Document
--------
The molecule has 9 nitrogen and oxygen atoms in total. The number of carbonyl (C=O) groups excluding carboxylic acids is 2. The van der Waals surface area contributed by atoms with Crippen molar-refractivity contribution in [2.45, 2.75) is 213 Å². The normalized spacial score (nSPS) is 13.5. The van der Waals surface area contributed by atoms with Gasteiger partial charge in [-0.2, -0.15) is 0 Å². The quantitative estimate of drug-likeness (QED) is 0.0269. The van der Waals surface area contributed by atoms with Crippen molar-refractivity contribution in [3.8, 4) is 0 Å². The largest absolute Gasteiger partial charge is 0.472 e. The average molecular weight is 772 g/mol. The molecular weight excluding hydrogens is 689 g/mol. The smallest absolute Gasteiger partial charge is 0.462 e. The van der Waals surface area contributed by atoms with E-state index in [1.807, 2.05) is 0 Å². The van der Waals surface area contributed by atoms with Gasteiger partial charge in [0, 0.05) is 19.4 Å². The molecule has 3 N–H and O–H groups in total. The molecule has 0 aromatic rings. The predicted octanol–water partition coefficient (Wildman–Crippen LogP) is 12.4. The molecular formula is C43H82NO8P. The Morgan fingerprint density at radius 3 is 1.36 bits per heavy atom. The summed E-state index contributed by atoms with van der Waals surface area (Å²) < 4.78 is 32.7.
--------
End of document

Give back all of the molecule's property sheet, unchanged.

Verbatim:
The molecule has 9 nitrogen and oxygen atoms in total. The number of carbonyl (C=O) groups excluding carboxylic acids is 2. The van der Waals surface area contributed by atoms with Crippen molar-refractivity contribution in [2.45, 2.75) is 213 Å². The normalized spacial score (nSPS) is 13.5. The van der Waals surface area contributed by atoms with Gasteiger partial charge in [-0.2, -0.15) is 0 Å². The quantitative estimate of drug-likeness (QED) is 0.0269. The van der Waals surface area contributed by atoms with Crippen molar-refractivity contribution in [3.8, 4) is 0 Å². The largest absolute Gasteiger partial charge is 0.472 e. The average molecular weight is 772 g/mol. The molecular weight excluding hydrogens is 689 g/mol. The smallest absolute Gasteiger partial charge is 0.462 e. The van der Waals surface area contributed by atoms with E-state index in [1.807, 2.05) is 0 Å². The van der Waals surface area contributed by atoms with Gasteiger partial charge in [0, 0.05) is 19.4 Å². The molecule has 3 N–H and O–H groups in total. The molecule has 0 aromatic rings. The predicted octanol–water partition coefficient (Wildman–Crippen LogP) is 12.4. The molecular formula is C43H82NO8P. The Morgan fingerprint density at radius 3 is 1.36 bits per heavy atom. The summed E-state index contributed by atoms with van der Waals surface area (Å²) < 4.78 is 32.7.